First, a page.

The light is beginning to fade here in the Hudson Valley; it has been a painfully grey day. Not once has been there a burst of sunlight to shatter the exterior bleakness. Christmas carols are playing and they sound dirge-like against this shadowy day. It has been a day to cuddle inside and to read, reflect and do interior things.

I am having friends for dinner so started the day making fresh asparagus soup and prepping things for dinner. When I finish writing this, I will move on to the kitchen and start the meal.

Today, I also started doing Christmas cards, a few, adding personal notes to folks I have not seen for a long time and for who Christmas is seemingly our sole touch point.

A Climate Treaty has been signed in Lima though it seems that while all agree few are enthused. Scientists, I read, feel it falls far short of the actions needed to curtail climate change while some nations feel it costs them too much.

Cheney, to no one’s great surprise, is highly critical of the Senate “Torture” Report. Jeb Bush is giving some indications he is considering a 2016 run for the Presidency. Certainly Rick Perry is prepping for the race. He’s getting some coaching and has declared that the run for the Presidency is NOT an IQ test.

The good news/bad news story of oil continues. It slipped beneath $60.00 a barrel, which caused prices up here to drop to under $3.00 a gallon but which also shaved 350 points off the Dow on Friday, making for a scary Wall Street ride.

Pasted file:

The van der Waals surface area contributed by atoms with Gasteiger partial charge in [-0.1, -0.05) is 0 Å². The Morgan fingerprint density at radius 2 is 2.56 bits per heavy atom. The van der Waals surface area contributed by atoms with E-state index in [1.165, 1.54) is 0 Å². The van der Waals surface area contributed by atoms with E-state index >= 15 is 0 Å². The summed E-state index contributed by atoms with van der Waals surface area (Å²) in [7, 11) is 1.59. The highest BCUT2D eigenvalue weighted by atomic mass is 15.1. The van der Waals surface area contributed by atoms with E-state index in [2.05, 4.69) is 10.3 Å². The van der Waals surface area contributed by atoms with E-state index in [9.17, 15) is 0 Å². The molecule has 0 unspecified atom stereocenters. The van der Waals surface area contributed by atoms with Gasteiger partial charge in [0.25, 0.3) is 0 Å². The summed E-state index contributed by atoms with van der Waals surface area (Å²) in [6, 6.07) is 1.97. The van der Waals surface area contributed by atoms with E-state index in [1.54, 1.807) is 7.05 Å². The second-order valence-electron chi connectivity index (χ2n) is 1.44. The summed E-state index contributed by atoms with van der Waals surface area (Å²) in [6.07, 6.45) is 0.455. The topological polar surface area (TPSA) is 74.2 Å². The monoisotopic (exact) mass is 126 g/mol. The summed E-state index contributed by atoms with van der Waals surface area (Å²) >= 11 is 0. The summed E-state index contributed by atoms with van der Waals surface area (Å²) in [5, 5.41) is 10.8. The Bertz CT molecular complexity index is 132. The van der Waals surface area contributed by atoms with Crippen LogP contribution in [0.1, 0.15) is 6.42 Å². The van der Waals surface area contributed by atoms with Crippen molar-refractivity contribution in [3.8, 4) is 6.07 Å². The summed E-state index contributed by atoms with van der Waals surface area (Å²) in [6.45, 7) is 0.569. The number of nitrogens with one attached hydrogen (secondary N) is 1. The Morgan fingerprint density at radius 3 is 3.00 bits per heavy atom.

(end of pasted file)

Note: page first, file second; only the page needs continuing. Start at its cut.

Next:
Some folks are saying it could go down to $40.00 a barrel, which would be very bad for the shale oil industry in North Dakota. It only makes money at about $60.00 a barrel. There are those who speculate that the Saudis are letting the price of a barrel of oil fall so as to get rid of the pesky shale oil producers here in America. After years of declining crude production in the US, the shale oil boom has made us something like the third largest oil producer in the world.

It’s certainly causing some hurt for Mr. Putin; Russia depends on its oil sales. The ruble has been crashing. Must seem like a grey day to him as well. Put Venezuela in that camp as well, hurting badly with the fall in prices. Same with Nigeria. Same with a few other countries, too.

Regardless of what is happening in the oil realm, all over the world we are moving toward Christmas.

It seems some Americans are eschewing an expensive Christmas and moving back toward simpler times with less extravagant celebrations of the Holiday. It will be interesting to see how this holiday shopping season works out in the end. Up? Down? We’ll know the figures right after Christmas.

On this grey day, Newtown is marking the second anniversary of the Sandy Hook shootings with a private ceremony and quiet reflection. It is a town where the wounds have yet to heal and may never heal.

In another gruesome story, hundreds attended the funeral of Jessica Chambers, a Mississippi teenager who was doused with an accelerant and burned alive on the side of a road.

The mind boggles at the act while the heart revolts at the cruelty.

A reward fund has risen to $11,000 for information leading to her killer.

It is stories like that which darken my day and make me feel as grey and gloomy as the weather.